CEDAR RAPIDS — Though she’s 7 years old and learned how to, Carly Allen hasn’t ridden a bike, independently, for two years.
She can sit in the seat and hold on to the handles as her mom, Lisa, pushes her around the yard. But that’s not the same.
Carly has Sotos syndrome, a rare genetic disorder. Characterized by excessive growth early in life, the condition also results delayed motor development and low muscle tone among other symptoms, which make riding a traditional bike impossible for her.
Though Carly and her family now know what is behind varying symptoms, arriving at the diagnosis took years and bit of detective work.
Carly was born four weeks premature. She weighed 10 pounds.
At five weeks old, she was referred to Mayo Clinic, where she was diagnosed with a heart defect and an overly narrow anal canal. She had three surgeries to correct those issues, but Lisa says she could tell something still wasn’t right with her daughter.
“Every year, she would grow 4 to 6 inches,” Lisa says.
People said she was growing so fast because she was a preemie. But Lisa says there were other clues that something was different with her middle child.
“Her teeth started to rot, she has an awkward gait — she just couldn’t walk straight — and she had to have tubes put in her ears,” Lisa says. “Every year, there was something and she continued to grow.”
Years of doctor appointments, therapy sessions, hospital stays and medical tests, including an MRI, finally resulted in a diagnosis earlier this year. Lisa says she reached for her computer moments after doctors told her Carly may have Sotos syndrome, which affects 1 in 10,000 to 14,000 newborns.
“The first picture that appeared on the screen, I said ‘That’s Carly,’” Lisa remembers. “Out of 81 characteristics, she has 30.”
Sotos isn’t life-threatening. Carly will have a normal life expectancy. She will continue to grow at an increased rate until puberty. Carly is expected to be more than 6 feet tall when she stops growing.
The initial abnormalities of Sotos — delayed motor, cognitive and social development; low muscle tone; and speech impairments — should resolve as Carly ages.
That’s years from now, though. Now all she wants to do is ride a bike with her older sister, Raeann.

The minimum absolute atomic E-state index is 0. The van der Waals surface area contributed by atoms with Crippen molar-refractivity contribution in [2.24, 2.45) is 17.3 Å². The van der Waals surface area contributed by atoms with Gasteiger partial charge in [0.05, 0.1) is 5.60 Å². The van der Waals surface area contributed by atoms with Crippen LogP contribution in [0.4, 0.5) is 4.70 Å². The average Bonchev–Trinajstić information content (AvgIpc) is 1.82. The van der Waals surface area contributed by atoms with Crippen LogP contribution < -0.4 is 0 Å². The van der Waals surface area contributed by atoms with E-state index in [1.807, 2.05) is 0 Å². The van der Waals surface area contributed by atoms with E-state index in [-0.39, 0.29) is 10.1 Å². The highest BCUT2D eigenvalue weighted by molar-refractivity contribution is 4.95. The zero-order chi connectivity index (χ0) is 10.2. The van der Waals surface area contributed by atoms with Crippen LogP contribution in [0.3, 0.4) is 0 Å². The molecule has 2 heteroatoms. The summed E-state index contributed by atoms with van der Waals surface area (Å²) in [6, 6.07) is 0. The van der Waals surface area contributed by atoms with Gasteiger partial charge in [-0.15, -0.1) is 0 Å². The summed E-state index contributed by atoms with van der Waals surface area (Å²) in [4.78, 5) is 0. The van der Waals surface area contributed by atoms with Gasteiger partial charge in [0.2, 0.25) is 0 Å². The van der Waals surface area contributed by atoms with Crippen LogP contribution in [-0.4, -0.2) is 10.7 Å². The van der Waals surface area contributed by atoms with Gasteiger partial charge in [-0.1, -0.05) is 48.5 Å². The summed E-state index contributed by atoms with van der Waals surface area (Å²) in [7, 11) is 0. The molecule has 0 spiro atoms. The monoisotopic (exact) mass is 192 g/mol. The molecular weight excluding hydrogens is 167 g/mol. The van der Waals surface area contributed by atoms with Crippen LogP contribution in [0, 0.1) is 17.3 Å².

“We’ve exhausted bubbles and sidewalk chalk as outdoor entertainment,” Lisa Allen says.
“Right now, she just watches a lot,” Raeann, 9, says.
An adapted bike, which resembles an adult-sized tricycle with each wheel the same size, would allow her to join in.
Northtowne Cycling and Fitness has one in stock and Lisa says they will service the bike and fit it to Carly as she continues to grow. The price tag of $600, however, is more than Lisa can afford.
“We started calling around and we decided to put together a huge fundraiser so we can buy the bike,” Raeann says.
The fundraiser will be held from 5 to 9 p.m. on Monday, Sept, 23, at Pizza Ranch, 2450 Westdale Dr. SW.
Pizza Ranch will donate 15 percent of a customer’s bill to Carly’s bike fund if they bring in a fundraiser flyer. Flyers are available at Hiawatha Elementary School, where Carly is in first grade.
Team Carly volunteers will bus tables on Monday and all tips will go to the fund. Donation jars also will be at the restaurant.
“I think it’s going to be nice that she’s finally going to get a bike,” Raeann says.
When asked what color of bike she’d like, Carly whispers “Green.”
Lisa says she’s overwhelmed by the support of the community, including everyone at Hiawatha Elementary.
“I’m thrilled that she may be able to get back on a bike this year, but it’s also really good that we’re getting the word out about Sotos because it’s so rare,” Lisa says. “We talk a lot about this at home. We don’t need people to feel sorry for Carly. We just need them to understand.”